Of course, “bummer” also adequately describes the state of my business right now, thrifting-wise and sales-wise. Thanks to an unusually wet summer, yard sales have been widely scattered, much like the thunderstorms that seem to hit every day. Sales, too, have been widely scattered, which I also blame partially on the rain since I can’t acquire fresh inventory.
And in an ironic juxtaposition, the thrift stores have been dry of good sellable inventory.
So, I’m calling this season the “summer of my discontent,” to paraphrase Shakespeare very badly.
Despite my literary whining here, though, I have stayed busy. I still haven’t completely listed everything that I got from the retired teacher, plus Ella and I are both listing, sorting and storing the western memorabilia lot. We’ve even attended several auctions, hoping to chance upon that rare collectible that will either let us retire, or at least help tide us over until the next Amazon disbursement.
In the midst of this economic downturn, I’ve also hit upon an idea, thanks to some timely inspiration from Ella, that potentially could increase our profits next year when we have a vendor’s booth at the Memphis Film Festival. It requires some further research, though, and, unfortunately, a sizable outlay of capital when our balance books already are tipping precariously toward the red.
Ella keeps saying that you have to spend money to make money, and while I don’t disagree, it’s hard to watch the money go out without an equal amount coming in, or at least a steady stream, or, heck, even a noticeable trickle. This unequal distribution of assets almost makes me glad that my Star Trek lot buy apparently has fallen through. Almost.
Despite the dark clouds hanging over Georgia lately, both figuratively and literally, there have been a few rainbows (OK, so I’m stretching my rain metaphors), both in sales, and in semi-lucrative finds.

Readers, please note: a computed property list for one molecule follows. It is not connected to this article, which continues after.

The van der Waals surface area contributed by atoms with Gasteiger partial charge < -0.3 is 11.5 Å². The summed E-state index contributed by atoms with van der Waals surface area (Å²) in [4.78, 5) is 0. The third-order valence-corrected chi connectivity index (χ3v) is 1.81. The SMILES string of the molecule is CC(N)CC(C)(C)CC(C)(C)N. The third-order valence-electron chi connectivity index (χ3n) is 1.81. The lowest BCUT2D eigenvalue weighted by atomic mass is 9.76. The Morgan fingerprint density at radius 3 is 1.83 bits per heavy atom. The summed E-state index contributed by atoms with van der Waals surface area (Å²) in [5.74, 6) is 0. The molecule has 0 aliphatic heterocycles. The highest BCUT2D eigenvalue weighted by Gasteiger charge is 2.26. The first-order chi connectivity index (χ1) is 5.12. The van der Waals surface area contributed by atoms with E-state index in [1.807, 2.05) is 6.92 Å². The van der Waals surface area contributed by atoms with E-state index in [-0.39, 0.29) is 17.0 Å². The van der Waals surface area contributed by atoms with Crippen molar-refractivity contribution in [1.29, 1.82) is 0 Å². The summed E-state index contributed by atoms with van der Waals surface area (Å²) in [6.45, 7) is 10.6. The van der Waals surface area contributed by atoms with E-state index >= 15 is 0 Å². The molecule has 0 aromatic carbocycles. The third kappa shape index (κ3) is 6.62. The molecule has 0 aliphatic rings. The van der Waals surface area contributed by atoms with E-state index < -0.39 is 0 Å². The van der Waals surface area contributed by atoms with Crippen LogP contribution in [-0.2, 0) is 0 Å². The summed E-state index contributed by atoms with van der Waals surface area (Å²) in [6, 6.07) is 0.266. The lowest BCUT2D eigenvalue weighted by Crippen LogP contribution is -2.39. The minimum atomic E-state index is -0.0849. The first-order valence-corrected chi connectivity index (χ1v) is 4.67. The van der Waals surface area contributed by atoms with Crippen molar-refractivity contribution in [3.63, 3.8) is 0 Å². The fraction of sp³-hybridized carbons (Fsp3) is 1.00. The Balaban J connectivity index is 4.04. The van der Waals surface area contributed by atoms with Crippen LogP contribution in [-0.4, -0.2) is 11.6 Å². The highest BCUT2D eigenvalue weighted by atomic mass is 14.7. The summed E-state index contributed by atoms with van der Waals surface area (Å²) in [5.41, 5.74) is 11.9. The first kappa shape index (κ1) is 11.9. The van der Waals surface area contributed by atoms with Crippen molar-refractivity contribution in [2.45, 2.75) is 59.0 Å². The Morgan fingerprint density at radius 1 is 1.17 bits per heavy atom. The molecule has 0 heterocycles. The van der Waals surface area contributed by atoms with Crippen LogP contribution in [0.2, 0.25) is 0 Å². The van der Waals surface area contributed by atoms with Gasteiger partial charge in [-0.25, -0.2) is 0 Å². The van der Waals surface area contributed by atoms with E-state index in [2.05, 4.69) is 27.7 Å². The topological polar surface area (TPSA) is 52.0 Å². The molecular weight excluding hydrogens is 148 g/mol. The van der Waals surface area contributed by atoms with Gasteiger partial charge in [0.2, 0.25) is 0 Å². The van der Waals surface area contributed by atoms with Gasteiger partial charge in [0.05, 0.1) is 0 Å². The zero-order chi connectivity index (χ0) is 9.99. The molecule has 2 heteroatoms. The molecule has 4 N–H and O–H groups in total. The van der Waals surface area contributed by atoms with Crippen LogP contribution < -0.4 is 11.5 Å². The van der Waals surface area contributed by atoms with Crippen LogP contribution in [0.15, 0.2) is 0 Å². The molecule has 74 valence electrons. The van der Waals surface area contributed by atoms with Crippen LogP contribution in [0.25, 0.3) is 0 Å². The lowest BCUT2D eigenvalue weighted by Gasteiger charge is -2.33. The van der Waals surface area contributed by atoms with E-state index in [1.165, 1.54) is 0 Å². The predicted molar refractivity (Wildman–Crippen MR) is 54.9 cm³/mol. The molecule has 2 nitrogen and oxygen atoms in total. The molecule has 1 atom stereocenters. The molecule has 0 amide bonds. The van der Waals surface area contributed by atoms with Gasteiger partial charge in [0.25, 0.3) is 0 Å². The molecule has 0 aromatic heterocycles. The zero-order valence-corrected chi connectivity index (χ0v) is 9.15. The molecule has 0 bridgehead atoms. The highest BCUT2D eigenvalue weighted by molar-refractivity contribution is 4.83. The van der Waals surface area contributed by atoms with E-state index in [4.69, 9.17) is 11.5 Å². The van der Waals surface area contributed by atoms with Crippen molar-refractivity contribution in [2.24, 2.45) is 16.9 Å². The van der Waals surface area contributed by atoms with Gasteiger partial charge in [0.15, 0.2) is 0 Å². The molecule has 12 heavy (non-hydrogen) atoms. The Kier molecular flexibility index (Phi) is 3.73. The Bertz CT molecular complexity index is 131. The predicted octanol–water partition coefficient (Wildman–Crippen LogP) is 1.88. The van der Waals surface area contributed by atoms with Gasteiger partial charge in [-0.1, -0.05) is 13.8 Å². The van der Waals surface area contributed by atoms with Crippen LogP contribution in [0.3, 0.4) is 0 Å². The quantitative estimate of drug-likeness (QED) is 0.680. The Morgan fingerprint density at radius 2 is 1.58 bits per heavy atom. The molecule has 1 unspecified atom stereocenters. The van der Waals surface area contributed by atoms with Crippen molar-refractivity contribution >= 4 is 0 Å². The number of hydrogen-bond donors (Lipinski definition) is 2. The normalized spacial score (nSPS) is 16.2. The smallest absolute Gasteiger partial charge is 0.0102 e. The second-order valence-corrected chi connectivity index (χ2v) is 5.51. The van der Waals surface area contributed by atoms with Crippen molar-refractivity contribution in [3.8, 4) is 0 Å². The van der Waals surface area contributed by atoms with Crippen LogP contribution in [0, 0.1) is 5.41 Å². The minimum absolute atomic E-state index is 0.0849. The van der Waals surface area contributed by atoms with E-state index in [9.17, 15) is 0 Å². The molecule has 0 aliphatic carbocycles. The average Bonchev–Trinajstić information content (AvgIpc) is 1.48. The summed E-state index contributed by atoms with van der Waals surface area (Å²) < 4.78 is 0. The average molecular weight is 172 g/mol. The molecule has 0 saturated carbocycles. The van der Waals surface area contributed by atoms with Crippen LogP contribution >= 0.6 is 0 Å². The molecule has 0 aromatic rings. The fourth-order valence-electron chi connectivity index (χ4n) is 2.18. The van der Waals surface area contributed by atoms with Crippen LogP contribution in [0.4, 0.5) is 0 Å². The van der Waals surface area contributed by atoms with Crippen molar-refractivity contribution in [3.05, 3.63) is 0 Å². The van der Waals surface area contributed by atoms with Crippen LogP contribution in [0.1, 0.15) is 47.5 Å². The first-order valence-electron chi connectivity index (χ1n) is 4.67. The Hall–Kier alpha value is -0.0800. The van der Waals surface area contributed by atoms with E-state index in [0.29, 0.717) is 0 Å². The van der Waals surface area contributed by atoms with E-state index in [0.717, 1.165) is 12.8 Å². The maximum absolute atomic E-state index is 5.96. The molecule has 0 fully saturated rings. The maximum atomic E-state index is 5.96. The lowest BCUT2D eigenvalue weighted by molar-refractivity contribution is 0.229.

I finally sold the crown jewel of my inventory, my first edition Billy the Kid book. I couldn’t find another copy online anywhere, so I had listed it high ($1000) with best offer. Despite running different promotions, it has languished in my special collections bookcase for several years. A few sellers have made silly best offers ($5), but I finally got a serious offer yesterday, and negotiated a bit higher. Sadly, the final selling price wasn’t near my original asking price, but it will go a long way toward the aforementioned “sizable outlay of capital.”
In the “Ella finds a gem and doesn’t let me forget about it” department, she grabbed this new Harry Potter Clue game at a recent yard sale. Despite not having the low price, I’m confident that it will sell.
Speaking of which, I know that low price sells much of the time, but lately I’ve been thinking about the concept of “best value.” At my day job, we compete for contracts from the Government, which stresses that low bid doesn’t necessarily win the job. The Government bases their decision on several factors, including cost, experience, and risk. I think that concept translates well into our selling world, as many consumers are willing to pay more to sellers with better descriptions, better pictures, and, of course, better feedback. There’s simply less risk involved, even though it may cost a few dollars more.
As for this weekend, Ella and I again are trekking north to pick up the last load of our western memorabilia. Ella also has researched some yard sales and flea markets in the area, so Saturday promises to be a very long day.
Have a productive weekend everyone.